One day, my wife and I made the decision in a Crate & Barrel to buy grapefruit spoons. We even went and bought several grapefruits and ate them with those grapefruit spoons.
But it never became a habit.
We moved several times after that, and the grapefruit spoons always came with us, but they mostly stayed in the drawer.
It’s a minor thing. A pair of small, serrated spoons that take up an almost unnoticeable amount of space.
But that’s just it — almost.
I know the spoons are there. I know they’re not being used. I know we intended to use them, and now we hang on to them long after the seriousness of the intention has passed.
Buying the spoon wasn’t just about the utility of the thing, but the identity it created.
I’m the person who makes a healthy choice and eats a grapefruit in the morning regularly enough to require specialized flatware.
The purchase came ahead of the identity. The desired identity came ahead of the work of becoming that person.
And it leaves me with three options:
- Do nothing constructive. Keep the spoons and feel annoyed every time you notice them. Regret the purchase and the desire to have that identity.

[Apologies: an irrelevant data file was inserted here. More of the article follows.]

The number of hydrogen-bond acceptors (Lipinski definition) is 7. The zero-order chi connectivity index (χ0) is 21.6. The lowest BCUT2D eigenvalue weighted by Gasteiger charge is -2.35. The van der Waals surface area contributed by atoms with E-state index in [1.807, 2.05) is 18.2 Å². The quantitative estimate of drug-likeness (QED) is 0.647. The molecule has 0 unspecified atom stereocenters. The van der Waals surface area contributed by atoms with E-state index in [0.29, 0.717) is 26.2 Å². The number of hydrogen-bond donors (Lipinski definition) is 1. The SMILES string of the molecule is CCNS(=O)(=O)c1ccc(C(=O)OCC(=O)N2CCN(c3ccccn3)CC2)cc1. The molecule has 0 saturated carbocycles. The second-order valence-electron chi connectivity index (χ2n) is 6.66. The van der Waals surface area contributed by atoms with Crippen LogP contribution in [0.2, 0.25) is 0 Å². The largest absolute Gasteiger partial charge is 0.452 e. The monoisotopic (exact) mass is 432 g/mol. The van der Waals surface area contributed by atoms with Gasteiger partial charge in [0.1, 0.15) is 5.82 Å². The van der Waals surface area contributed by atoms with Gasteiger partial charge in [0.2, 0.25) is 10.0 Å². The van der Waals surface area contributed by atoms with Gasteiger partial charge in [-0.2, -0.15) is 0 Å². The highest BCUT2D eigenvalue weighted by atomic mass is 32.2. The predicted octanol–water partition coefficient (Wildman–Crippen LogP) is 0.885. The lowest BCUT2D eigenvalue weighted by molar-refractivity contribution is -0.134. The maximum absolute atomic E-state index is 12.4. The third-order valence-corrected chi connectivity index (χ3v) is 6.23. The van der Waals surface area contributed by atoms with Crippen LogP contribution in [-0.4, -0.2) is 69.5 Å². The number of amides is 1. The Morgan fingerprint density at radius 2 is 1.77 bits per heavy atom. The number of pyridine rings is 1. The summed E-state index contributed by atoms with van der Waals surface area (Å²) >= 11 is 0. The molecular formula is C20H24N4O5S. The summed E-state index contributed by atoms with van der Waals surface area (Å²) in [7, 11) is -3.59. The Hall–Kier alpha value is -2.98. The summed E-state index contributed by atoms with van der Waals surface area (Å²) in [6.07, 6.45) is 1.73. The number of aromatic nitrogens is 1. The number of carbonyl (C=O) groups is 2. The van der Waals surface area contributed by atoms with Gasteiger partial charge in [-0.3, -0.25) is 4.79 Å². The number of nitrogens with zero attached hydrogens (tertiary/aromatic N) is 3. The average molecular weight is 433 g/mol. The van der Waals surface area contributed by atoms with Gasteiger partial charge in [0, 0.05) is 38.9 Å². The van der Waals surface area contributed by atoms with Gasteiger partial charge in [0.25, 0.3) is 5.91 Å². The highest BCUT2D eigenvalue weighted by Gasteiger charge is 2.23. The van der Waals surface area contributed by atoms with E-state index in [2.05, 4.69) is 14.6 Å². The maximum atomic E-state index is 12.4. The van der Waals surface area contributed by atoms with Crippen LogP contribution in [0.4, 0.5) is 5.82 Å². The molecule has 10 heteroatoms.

- Abandon the spoons. Chuck them out, and decide that either the identity wasn’t that important or grapefruits (as an object) aren’t that important.
- Do the work to own that identity. Buy some grapefruit. Eat the grapefruit.
Lately I feel aware of the other things in my life that feel like grapefruit spoons, and that it’s time to make some choices.
Option one doesn’t feel healthy or wise. Option two has its merits, since reducing attachments and commitments allows for more focus on what’s left behind. But option three has its merits, as well.
There’s no one-size-fits-all answer for everything, but sometimes you need to confront where choices have to be made.
Because it feels better to see yourself as the sum total of what you choose to do, rather than to just feel the accumulated weight of the things you held onto and left unused.